Few to no other place in the world has a more exotic feel to its name than what French Polynesia has.
The tiny island nation that´s located halfway between USA and Australia in the middle of the South Pacific Ocean, a romantic honeymoon destination for some, and an underwater paradise for scuba divers around the world.
But French Polynesia got more than enough to offer for everyone.
But it should be to no one’s surprise travelling around here will take a bit of planning, especially since the only to travel around is by flights, slow going ferries or hitchhiking one of the thousands of private owned sailboats the cruise around the crystal clear waters.
I visited French Polynesia for nearly a month by the end of 2018. During my trip did I visit Tahiti – Bora Bora – Moorea – Tahiti – Fakarava – Tahiti, while this is only a fraction of the island, so did It give me some amazing experiences and some hard-learned lessons, that there´s nowhere else in the world quite like French Polynesia.
Complete Travel Guide To French Polynesia.
Visa To French Polynesia?
French Polynesia is, obviously, a French overseas territory under the constitution of the French Republic (Police, army, immigration is the same as in mainland France), so arriving in French Polynesia is just as simple as arriving in France for Citizens of western countries.
Visa is also not needed for Citizens of all countries in Latin America, Australia, New Zealand, plus Japan, Taiwan, Singapore, Malaysia and South Korea do not need a visa for up to 3 months stay.
Citizens from countries not available for visa on arrival will have to apply for a visa to French Polynesia from a French Embassy or Consulate in advance.
Normal fee is 9 Euro.
A return ticket is required for everyone; you might get asked for it upon arrival at immigration.
Getting To French Polynesia?
The remoteness of French Polynesia makes flying into this paradise the only option if you don’t arrive by your own sailboat. Fa’a’ā International Airport (PPT) the only international airport in French Polynesia which is located just outside Papeete on Tahiti, the Capital and biggest city in French Polynesia.
Fa’a’ā International Airport (PPT) is served by no more than 9 Airlines, all which offers international flight.
Air France (SkyTeam) : Los Angeles – Lax, Paris – Charles De Gaulle.
Air New Zealand (Star Alliance): Auckland.
Air Tahiti: Rarotonga Cook Island.
Air Tahiti Nui: Paris – Charles De Gaulle, Tokyo – Narita, New Zealand – Auckland, Los Angeles – Lax.
Aircalin: Nouméa – New Caledonia.
French Bee: San Fransisco, Paris – Orly Airport.
Hawaiian Airlines: Honolulu Hawaii.
LATAM Chile (OneWorld): Easter Island, Santiago de Chile.
United Airline (Star Alliance) : San Fransisco.
From Europe are flights with Air France through LAX Los Angeles or with Qatar Airways that has a codeshare agreement with Air New Zealand through Auckland the two most accessible options.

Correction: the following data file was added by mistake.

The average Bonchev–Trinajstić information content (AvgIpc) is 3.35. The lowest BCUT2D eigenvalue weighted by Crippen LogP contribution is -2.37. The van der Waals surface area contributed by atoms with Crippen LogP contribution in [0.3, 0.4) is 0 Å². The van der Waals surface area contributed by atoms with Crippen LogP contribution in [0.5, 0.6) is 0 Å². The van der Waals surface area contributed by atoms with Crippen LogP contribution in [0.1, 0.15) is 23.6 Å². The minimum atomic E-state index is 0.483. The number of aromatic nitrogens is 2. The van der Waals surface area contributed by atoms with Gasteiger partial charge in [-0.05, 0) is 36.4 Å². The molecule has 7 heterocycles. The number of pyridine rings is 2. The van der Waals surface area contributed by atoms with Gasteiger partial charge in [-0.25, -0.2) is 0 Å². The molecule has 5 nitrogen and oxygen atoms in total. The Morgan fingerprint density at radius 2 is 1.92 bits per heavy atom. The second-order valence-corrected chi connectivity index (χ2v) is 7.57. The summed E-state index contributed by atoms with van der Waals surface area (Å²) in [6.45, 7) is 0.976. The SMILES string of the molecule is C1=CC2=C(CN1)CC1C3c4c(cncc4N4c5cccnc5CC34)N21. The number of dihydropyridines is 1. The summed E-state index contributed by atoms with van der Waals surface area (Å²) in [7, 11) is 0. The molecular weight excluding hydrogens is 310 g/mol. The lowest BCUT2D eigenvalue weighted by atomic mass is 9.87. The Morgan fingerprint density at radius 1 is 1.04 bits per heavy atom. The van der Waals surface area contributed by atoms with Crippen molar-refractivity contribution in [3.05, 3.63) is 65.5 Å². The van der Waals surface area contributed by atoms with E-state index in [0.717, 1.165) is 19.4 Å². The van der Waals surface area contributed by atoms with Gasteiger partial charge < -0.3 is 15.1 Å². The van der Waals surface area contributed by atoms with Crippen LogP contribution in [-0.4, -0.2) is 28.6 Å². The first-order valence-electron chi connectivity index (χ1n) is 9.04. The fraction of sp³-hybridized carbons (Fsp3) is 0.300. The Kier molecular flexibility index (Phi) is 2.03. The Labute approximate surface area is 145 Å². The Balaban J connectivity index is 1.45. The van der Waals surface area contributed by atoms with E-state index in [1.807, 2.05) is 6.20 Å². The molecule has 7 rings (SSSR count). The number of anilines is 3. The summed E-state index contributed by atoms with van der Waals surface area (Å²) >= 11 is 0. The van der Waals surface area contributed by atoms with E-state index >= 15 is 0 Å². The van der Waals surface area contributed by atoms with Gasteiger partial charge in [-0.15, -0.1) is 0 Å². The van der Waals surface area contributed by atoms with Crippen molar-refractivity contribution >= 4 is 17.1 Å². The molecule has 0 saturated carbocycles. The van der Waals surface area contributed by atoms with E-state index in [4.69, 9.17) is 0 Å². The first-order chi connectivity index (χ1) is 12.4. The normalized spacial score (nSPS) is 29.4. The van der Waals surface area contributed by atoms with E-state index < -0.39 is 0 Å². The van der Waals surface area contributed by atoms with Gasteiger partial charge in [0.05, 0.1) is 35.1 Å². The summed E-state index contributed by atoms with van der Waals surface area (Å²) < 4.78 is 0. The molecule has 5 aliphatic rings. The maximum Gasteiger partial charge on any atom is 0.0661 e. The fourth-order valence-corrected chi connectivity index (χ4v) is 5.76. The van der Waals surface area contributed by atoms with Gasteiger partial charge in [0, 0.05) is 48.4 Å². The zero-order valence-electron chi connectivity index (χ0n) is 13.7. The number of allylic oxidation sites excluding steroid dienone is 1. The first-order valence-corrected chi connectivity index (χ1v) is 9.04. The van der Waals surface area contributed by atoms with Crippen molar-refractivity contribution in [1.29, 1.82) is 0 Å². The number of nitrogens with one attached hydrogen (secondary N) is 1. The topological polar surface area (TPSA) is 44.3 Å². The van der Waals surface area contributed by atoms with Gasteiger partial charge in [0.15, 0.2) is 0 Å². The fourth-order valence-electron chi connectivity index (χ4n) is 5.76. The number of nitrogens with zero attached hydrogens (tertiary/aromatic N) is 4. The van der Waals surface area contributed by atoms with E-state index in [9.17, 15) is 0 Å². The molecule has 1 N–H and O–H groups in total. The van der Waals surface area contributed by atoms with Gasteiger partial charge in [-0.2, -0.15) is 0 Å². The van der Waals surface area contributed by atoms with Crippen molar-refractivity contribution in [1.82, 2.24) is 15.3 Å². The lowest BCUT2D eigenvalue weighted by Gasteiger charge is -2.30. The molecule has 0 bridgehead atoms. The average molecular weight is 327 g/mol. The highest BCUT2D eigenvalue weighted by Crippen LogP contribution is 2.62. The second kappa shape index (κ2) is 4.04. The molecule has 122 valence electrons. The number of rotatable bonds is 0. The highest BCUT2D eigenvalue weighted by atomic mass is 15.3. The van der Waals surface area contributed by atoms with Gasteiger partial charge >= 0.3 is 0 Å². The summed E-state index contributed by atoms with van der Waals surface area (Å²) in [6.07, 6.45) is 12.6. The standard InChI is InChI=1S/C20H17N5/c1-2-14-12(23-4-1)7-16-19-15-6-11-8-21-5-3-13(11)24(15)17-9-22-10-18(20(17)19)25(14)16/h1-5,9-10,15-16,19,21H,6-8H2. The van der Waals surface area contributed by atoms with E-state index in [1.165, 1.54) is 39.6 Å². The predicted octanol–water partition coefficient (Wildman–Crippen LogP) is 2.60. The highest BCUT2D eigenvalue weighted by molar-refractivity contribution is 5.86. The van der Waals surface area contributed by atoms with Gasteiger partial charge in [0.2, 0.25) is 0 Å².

If you are stopping by New Zealand on your way to French Polynesia, be sure to check out this post about the best campsites in New Zealand.
Getting Around French Polynesia?
French Polynesia is made up of five archipelagos, all more different, than the other. There are only about 280,000 lucky islanders living on 67 inhabited islands and atolls. With over 70% of the population concentrated on the big island of Tahiti.
It´s important to know that while there are local flights between the islands inside each Archipelago. So will you have to transit through Tahiti when travelling from one archipelago to another.
Be aware that you often will you have to stay a night in Tahiti before taking your onward flight to the next Archipelago early next morning. Flights to smaller islands and atolls are often booked out months in advance.
Marquesas Archipelago: The best Archipelago to visit for hiking and horseback riding, can go hiking for days, take a swim in belove skyscraper tall waterfalls, or just watch the best handcraft makers in all of French Polynesia.
Society Archipelago: The most popular Archipelago in French Polynesia, and home to famous islands like Tahiti, Moorea, Bora Bora and Huahine.
Tuamotu Archipelago: Home to Famous Atolls like Rangiroa, Tikehau and Fakarava, the best Scuba Diving in French Polynesia is in the waters here which is classified as UNESCO as a biosphere reserve.
Gambier Archipelago: Which is located furthest away from Tahiti and home to only 1319 people. Famous for producing the finest pearls in French Polynesia and home to the oldest church in the country. Offer good hiking, virgin nature; the least visited of all the archipelagos in French Polynesia. No Banks & ATM´S here.
AustralArchipelago: Home to the most authentic Polynesian Culture in all of French Polynesia and home to only 6300 people. Said to have the clearest water in all of French Polynesia, a real of the beaten path destination. The Austral Islands are the southernmost group in French Polynesia. The tiny Raivavae island located here is said to be of the most beautiful in the whole of French Polynesia.
Which Island To Visit In French Polynesia.